Day #23

Rainy, raw day. I ran late, hoofed it fast over to the Hill. I didn’t have any guests today, so it was Joyce, Victoria and I yucking it up 🙂

I didn’t have too much to say in today’s note, all the vinegar was taken out of me this morning after seeing the news from Syria. I printed out an article about the 74 MA Conservation Commissions that recently signed a letter to Gov. Baker asking him to, among other things, stop supporting the gas pipelines. Weymouth’s ConCom signed, that you can be sure of, read the letter here. I also included one of my favorite sections from the FAS Updates Facebook Note: “Doesn’t MA need the gas?” This section keeps growing and growing as more studies find MA and New England do not need the gas.


Here is the section, with easy to follow links:


Short story: No.

There’s false narrative that there’s an energy crisis in MA and that we will get the gas running through the pipes and compressors – which “will lower our gas bills”. The only people saying this are the energy companies that will stand to make money from these natural gas projects. Spectra wants to lock us all into natural gas for decades with this new infrastructure, when we could be investing and building renewables and energy storage.

Also- if we fixed existing gas leaks in our state, we could save money AND gas!

“Gas crisis” in New England? Nope. Links to studies and news articles below:

  • 2016 Energy Analysis Series Part I: The Case Against Gas Pipelines, There’s Too Much Risk and Not Enough Need
  • The AGO’s study: Power System Reliability in New England (study conducted upon request of the MA AGO)
  • Anytime a fossil fuel company tells you they’ve got your best interests at heart, grab your wallet.” And “Even the Baker administration concedes that energy demand is expected to remain flat in coming years, but points to “peak usage” as the area of concern. What this means is that for about 10 days per year – the coldest winter days when Massachusetts residents are using more natural gas than usual for both heating their homes and powering their electricity – there may be a shortfall in natural gas which could cause a spike in price.Building a $6.6 billion pipeline to cover these few days of possible shortages is like putting an addition on your home for the few weekends a year when your in-laws come to visit, rather than putting them up for a few days in a nearby hotel.”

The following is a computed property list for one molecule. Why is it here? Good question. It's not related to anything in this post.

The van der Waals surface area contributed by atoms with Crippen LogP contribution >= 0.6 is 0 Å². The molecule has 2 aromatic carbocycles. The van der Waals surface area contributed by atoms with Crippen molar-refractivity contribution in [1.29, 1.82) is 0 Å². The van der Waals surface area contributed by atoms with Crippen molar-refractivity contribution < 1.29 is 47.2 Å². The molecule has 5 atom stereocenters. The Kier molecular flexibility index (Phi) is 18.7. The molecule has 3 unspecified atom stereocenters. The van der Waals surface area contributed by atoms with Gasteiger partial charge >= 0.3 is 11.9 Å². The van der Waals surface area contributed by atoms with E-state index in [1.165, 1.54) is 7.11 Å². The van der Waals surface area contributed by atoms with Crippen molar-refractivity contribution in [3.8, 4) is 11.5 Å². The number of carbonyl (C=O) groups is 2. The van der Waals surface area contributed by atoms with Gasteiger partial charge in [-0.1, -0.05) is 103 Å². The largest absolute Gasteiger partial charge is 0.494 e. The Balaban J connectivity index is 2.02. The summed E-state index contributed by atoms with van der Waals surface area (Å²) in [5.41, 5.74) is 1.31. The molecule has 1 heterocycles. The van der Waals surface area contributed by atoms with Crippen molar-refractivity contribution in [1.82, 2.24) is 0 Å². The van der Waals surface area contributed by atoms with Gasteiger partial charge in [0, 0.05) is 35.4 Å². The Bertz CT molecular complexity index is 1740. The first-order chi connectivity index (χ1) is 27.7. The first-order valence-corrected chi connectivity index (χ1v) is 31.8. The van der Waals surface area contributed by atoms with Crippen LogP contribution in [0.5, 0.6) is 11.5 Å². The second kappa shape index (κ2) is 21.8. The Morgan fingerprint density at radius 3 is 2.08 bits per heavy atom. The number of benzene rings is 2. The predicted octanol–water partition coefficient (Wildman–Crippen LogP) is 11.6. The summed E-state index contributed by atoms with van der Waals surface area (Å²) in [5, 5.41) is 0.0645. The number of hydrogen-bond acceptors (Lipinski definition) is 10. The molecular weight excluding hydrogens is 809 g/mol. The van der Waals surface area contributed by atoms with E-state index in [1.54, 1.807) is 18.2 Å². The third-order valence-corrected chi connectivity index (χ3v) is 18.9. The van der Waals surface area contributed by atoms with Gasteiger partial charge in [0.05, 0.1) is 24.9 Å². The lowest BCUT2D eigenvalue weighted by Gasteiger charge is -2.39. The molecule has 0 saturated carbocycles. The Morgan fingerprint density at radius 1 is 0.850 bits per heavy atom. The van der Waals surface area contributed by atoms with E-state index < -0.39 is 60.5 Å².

BTW: Gas prices at 13-year low: 

Where is that gas going? Not where you think:

EXPORT. We could never use the massive amounts of gas Spectra is going to run through our towns. Spectra’s own map found in the Federal Energy Regulatory Commission’s (FERC) May 2016 Environmental assessment of Atlantic Bridge shows us all we need to know, especially in light of Spectra merging with Canada’s Enbridge:


The top dot on the orange line is Point Tupper, Nova Scotia > Bear Head LNG terminal that’s waiting for the Weymouth compressor to be built so they can then start Access Northeast up again. The gas will be converted to LNG in order to be exported overseas for higher profit.

That’s pretty much it. Oh, and dirty rain boots:



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